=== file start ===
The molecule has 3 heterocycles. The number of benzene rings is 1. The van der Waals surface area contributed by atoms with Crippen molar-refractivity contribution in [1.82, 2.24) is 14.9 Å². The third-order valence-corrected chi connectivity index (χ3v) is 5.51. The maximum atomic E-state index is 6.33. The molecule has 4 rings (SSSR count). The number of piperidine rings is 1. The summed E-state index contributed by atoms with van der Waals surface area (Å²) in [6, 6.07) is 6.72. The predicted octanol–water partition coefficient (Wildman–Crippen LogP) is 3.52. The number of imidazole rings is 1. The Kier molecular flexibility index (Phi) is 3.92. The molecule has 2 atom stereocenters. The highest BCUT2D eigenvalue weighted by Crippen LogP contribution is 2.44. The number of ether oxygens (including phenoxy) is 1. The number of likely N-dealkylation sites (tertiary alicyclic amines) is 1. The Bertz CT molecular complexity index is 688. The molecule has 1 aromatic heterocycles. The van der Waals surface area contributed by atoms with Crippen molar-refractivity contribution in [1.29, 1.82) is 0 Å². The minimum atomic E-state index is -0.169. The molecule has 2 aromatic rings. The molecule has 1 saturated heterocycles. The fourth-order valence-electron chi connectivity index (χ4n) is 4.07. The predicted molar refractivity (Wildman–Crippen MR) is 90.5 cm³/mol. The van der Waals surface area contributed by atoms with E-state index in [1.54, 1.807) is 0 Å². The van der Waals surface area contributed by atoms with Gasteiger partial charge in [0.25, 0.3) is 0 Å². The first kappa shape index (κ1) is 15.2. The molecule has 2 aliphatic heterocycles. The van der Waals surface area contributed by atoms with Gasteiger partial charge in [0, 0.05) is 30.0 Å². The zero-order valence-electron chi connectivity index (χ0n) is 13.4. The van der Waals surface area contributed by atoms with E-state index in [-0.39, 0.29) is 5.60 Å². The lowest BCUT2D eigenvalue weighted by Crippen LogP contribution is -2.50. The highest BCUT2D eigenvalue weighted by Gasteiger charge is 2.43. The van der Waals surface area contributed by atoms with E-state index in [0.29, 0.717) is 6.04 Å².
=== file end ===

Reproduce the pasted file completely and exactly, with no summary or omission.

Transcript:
The molecule has 3 heterocycles. The number of benzene rings is 1. The van der Waals surface area contributed by atoms with Crippen molar-refractivity contribution in [1.82, 2.24) is 14.9 Å². The third-order valence-corrected chi connectivity index (χ3v) is 5.51. The maximum atomic E-state index is 6.33. The molecule has 4 rings (SSSR count). The number of piperidine rings is 1. The summed E-state index contributed by atoms with van der Waals surface area (Å²) in [6, 6.07) is 6.72. The predicted octanol–water partition coefficient (Wildman–Crippen LogP) is 3.52. The number of imidazole rings is 1. The Kier molecular flexibility index (Phi) is 3.92. The molecule has 2 atom stereocenters. The highest BCUT2D eigenvalue weighted by Crippen LogP contribution is 2.44. The number of ether oxygens (including phenoxy) is 1. The number of likely N-dealkylation sites (tertiary alicyclic amines) is 1. The Bertz CT molecular complexity index is 688. The molecule has 1 aromatic heterocycles. The van der Waals surface area contributed by atoms with Crippen molar-refractivity contribution in [1.29, 1.82) is 0 Å². The minimum atomic E-state index is -0.169. The molecule has 2 aromatic rings. The molecule has 1 saturated heterocycles. The fourth-order valence-electron chi connectivity index (χ4n) is 4.07. The predicted molar refractivity (Wildman–Crippen MR) is 90.5 cm³/mol. The van der Waals surface area contributed by atoms with E-state index in [1.54, 1.807) is 0 Å². The van der Waals surface area contributed by atoms with Gasteiger partial charge in [0.25, 0.3) is 0 Å². The first kappa shape index (κ1) is 15.2. The molecule has 2 aliphatic heterocycles. The van der Waals surface area contributed by atoms with Gasteiger partial charge in [0, 0.05) is 30.0 Å². The zero-order valence-electron chi connectivity index (χ0n) is 13.4. The van der Waals surface area contributed by atoms with E-state index in [-0.39, 0.29) is 5.60 Å². The lowest BCUT2D eigenvalue weighted by Crippen LogP contribution is -2.50. The highest BCUT2D eigenvalue weighted by Gasteiger charge is 2.43. The van der Waals surface area contributed by atoms with E-state index in [0.29, 0.717) is 6.04 Å².